With 80 per cent of Indians either malnourished or overweight, the sight of two sprightly seven-year-old gym enthusiasts in their pink leotards and Barbie totes made my day. “Gym is fun,” I ventured. “It makes you fit and flexible.” “We know. I want to grow up to be a cheerleader,” said one of them. “We go to gym class to get good a figure,” said the other. Right. So it wasn’t just men watching IPL cheerleaders!
Though surprised that their obsession about their weight and shape started so early, I was relieved that they had at least got a part of the message right – that exercise is the only way to stay in shape. Most people are still too lazy to get on their feet and prefer dieting that either drastically cuts back calorific intake or excludes essential nutrition sources. A few years on, almost all chronic dieters end up with several nutritional deficiencies and health problems, from osteoporosis to wrinkly skin and falling hair.
The quickest way to lose weight and keep it off is by eating high-fibre, low-sugar foods and exercising more. Of course, it is easier said than done. Every day, situations crop up that make it difficult for us to eat healthy or exercise at all. The way around it is to choose options that help you shed flab and keep it off even if you stray occasionally off the healthy track.
Dieting alone helps you lose a few kilograms initially, but some aerobic exercises such as walking and strength training is essential to keep off the weight that was shed. To lose one kilogram of Adipose tissue (fat), you have to burn 7,700 calories. To lose one kilogram in a week through diet control alone, you would have to be on a diet of vegetables and yoghurt only (the recommended intake for sedentary women is 1,500 calories a day; it’s 1,800 for sedentary men). Combining diet control with exercise, on the other hand, pushes up the metabolic rate through the day and helps the body burn the calories more efficiently. This is because muscles are metabolically more active than fat tissues, and the increasing lean muscle pushes up the overall metabolic rate even when you are not exercising.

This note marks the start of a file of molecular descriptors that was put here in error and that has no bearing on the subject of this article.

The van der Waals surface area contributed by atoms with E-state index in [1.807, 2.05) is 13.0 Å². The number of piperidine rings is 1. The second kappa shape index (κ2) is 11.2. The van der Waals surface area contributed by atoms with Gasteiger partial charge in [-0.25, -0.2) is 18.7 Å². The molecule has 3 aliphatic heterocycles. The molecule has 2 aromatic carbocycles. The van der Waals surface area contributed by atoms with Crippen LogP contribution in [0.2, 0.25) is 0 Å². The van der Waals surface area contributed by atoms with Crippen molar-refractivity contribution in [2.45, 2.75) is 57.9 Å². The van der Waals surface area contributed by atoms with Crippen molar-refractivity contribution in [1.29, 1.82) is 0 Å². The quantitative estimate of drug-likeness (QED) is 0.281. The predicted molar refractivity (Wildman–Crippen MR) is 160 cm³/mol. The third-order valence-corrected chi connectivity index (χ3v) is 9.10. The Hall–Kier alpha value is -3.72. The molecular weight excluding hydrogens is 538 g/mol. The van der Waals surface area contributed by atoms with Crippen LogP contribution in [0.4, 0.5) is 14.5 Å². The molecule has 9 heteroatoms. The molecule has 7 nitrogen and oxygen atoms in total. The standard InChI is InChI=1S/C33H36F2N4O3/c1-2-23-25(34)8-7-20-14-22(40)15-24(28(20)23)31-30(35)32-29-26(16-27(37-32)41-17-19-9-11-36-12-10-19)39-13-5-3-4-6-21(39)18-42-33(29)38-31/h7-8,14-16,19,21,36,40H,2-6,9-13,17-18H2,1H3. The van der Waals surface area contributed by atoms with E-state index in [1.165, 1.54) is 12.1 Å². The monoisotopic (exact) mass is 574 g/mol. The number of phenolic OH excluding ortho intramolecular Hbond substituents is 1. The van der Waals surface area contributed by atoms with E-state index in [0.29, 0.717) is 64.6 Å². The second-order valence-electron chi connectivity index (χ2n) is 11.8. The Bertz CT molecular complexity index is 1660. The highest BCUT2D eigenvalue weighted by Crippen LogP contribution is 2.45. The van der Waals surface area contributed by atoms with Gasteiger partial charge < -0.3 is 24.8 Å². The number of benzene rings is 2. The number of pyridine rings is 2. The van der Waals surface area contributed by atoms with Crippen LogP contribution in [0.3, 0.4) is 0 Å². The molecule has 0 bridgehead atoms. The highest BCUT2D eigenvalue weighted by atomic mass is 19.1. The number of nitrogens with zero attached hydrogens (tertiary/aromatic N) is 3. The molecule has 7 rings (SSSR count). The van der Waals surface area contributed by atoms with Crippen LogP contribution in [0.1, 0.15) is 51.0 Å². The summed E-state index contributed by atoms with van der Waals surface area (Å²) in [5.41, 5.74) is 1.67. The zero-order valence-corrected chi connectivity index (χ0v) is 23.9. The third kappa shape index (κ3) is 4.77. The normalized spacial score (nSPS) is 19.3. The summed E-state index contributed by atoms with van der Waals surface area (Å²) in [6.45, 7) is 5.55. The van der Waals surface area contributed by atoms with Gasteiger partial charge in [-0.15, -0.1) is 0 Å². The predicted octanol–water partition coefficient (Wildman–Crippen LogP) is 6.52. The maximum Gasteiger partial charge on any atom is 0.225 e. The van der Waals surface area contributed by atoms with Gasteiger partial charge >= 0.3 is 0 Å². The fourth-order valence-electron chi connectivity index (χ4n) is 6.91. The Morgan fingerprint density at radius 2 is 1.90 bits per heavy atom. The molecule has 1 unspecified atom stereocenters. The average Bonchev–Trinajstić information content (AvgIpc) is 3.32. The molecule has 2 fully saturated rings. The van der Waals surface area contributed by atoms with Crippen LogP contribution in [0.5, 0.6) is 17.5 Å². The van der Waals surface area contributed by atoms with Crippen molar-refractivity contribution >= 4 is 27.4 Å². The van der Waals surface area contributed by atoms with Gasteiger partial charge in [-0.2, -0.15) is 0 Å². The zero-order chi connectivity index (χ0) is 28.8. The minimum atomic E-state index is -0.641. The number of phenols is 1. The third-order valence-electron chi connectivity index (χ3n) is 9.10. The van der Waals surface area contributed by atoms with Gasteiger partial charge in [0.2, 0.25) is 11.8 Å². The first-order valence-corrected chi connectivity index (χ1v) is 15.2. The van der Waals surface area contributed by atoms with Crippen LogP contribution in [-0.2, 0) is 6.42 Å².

An effective exercise programme should combine strength training (free weights such as dumb-bells, free-hand workouts, weight machines and calisthenics like push-ups and sit-ups that use your own body weight as a resistance force) to build muscle mass with some aerobic exercises such as walking or running.
To burn fat effectively, one should exercise, walk or run for about 30 minutes because the heart rate needs to stay increased for at least 20 minutes for a person to begin getting heart-protective benefits. Beginners should start with 35 minutes of low-intensity aerobics (walking, step aerobics) three times a week and should gradually increase it to 40 minutes, four to five times a week.
Yoga and other stretching exercises increase flexibility and lead to some weight loss, but the rate of weight loss is only a fraction of what can be achieved by combining aerobics and strength-training.
The best way to start is by setting a realistic goal such as losing two kilograms a month, cutting back on sugar, and exercising for 30-40 minutes three times a week. Don’t over do it. You should stop exercising the moment you start panting hard and have any difficulty in talking. Experts believe that staying fit is about knowing when to start and when to stop, be it eating or exercising.